Question about Kelvinator Refrigerators
We have a Kelvinator N360 fridge/freezer which didn't seem to be getting cold enough. A guy came and looked at it and found that the fan wasn't working in the frozen section - wasn't blowing any air around. He fixed that. Now the problem seems to be that it is TOO cold in the refrigerator part. We have noticed that there are two dials - one for adjusting freezer temp, and one for adjusting fridge temp. The fridge temp dial seems kind of loose/floppy/spongy and can be twisted right around. I'm assuming this should attenuate the cold air coming from the freezer section (by opening or closing a vent?) but we're not sure it's working properly.
Posted by Anonymous on
Some can be changed or adjusted manually and some are controlled by a electronic control board called an adc ADAPTIVE defrost control board
to check the defrost timer, u can get by and test manually by placing a small screw driver into the tiny slot or hole underneath the timer and turn slowly clockwise till u hear 1 click. this will engage ur defrost cycle in about 15 minutes u should be able to come back and feel the heat in freezer as it melts the ice providing ur terminator is not bad?
Another way to test it is with a multi meter. Remove timer it from fridge and you will see 4 prongs numbered 2,1,4,3 in that order. Place ur meter prong on prong 1 & 3 (if your fridge has a capacitor wired in series with the windings, then u check for micro fares rather than OHMS) If u cannot confirm this test, still try the next.
Take ur meter prong a
Some fridges are now using ADC boards.
Designers are using microprocessors (on solid state circuit boards) to adapt defrost intervals and durations to compensate for differences and changes in operating conditions. Such techniques are calledAdaptive Defrost Control, commonly abbreviated as ADC. Theu are normally found in same locations as the timer would be but look somewhat different in appearance. It is more difficult to test these units without the appliance schematic.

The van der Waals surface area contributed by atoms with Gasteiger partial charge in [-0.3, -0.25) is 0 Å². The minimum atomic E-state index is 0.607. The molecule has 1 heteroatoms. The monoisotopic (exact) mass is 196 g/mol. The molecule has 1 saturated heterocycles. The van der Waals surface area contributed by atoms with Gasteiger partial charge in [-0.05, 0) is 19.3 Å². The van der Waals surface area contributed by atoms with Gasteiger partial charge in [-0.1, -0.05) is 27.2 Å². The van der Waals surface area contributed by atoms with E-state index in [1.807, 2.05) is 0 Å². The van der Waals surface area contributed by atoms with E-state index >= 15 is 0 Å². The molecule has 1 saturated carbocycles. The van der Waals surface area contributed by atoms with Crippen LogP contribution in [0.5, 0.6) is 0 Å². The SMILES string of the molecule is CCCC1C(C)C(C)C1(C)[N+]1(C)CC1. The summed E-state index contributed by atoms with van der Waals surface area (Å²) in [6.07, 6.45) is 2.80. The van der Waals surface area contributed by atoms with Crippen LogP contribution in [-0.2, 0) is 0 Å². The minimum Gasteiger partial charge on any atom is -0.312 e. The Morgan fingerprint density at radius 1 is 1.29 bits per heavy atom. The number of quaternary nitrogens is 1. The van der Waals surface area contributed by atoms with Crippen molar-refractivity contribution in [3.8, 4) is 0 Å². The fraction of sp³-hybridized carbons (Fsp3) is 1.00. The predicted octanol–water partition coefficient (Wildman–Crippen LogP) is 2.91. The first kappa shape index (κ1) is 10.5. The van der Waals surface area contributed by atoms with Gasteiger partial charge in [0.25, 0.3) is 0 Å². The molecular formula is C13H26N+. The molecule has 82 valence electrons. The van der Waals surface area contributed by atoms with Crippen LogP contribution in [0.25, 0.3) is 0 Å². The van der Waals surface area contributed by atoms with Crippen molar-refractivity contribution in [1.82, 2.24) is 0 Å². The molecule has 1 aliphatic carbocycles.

Some ADC / control boards control other functions of the refrigerator, too, such as icemaking and electrical air damper door opening and closing.The defrost frequency may also be shortened under certain circumstances.
AT TIMES YOU MAY HEAR THE COMPRESSOR CLICK OFF AND ON OVER AND OVER. Signs of a bad start relay or capacitor. Check with an OHMS meter for continuity (ohms) and voltage, capacitor can be checked for Microfares. ( if in series with the windings)
If you hear your compressor "short-cycling" (starting and stopping at short intervals) try jumping across the two leads of the cold control thermostat ( in the fridge compartment) with an alligator jumper. You can also check both for live voltage current and ohms- If there is a greenthirdlead, ignore it for this test; it is the ground wire. If the fridge starts running constantly, the cold control is bad. Replace it.
To check ur compressor with multi meter:
Disconnect and remove the relay and capacitor from compressor, sometimes located next to compressor in a casing.
You wills see 3 prongs coming out of compressor. 1 goes to ur start winding, 1 goes to ur run winding and the center goes to ur ground or COM
Place ur meter connector or prong on the start prong and the other on the ground (center prong) take note of the reading in OHMS for example 5 ohms.
Next place meter prong on run prong and the center ground prong agin. Take note of the reading in OHMS. Example 4 ohms
Next place meter prong on the start prong and the other on the run prong, now take note of the reading example 9 ohms. Now match the total of this ohms test with the total of ur two separate test. 9 ohms, if they match ur ok give or take 5 percent plus or minus. One more test to make to test of there is a short in compressor attach meter prong to ground prong and rub the other end of meter prong to metal ( scrape the metal clean of paint and test on metal surface not painted surface. If it shows continuity or ohms, u have a short in ur compressor. It should show infinity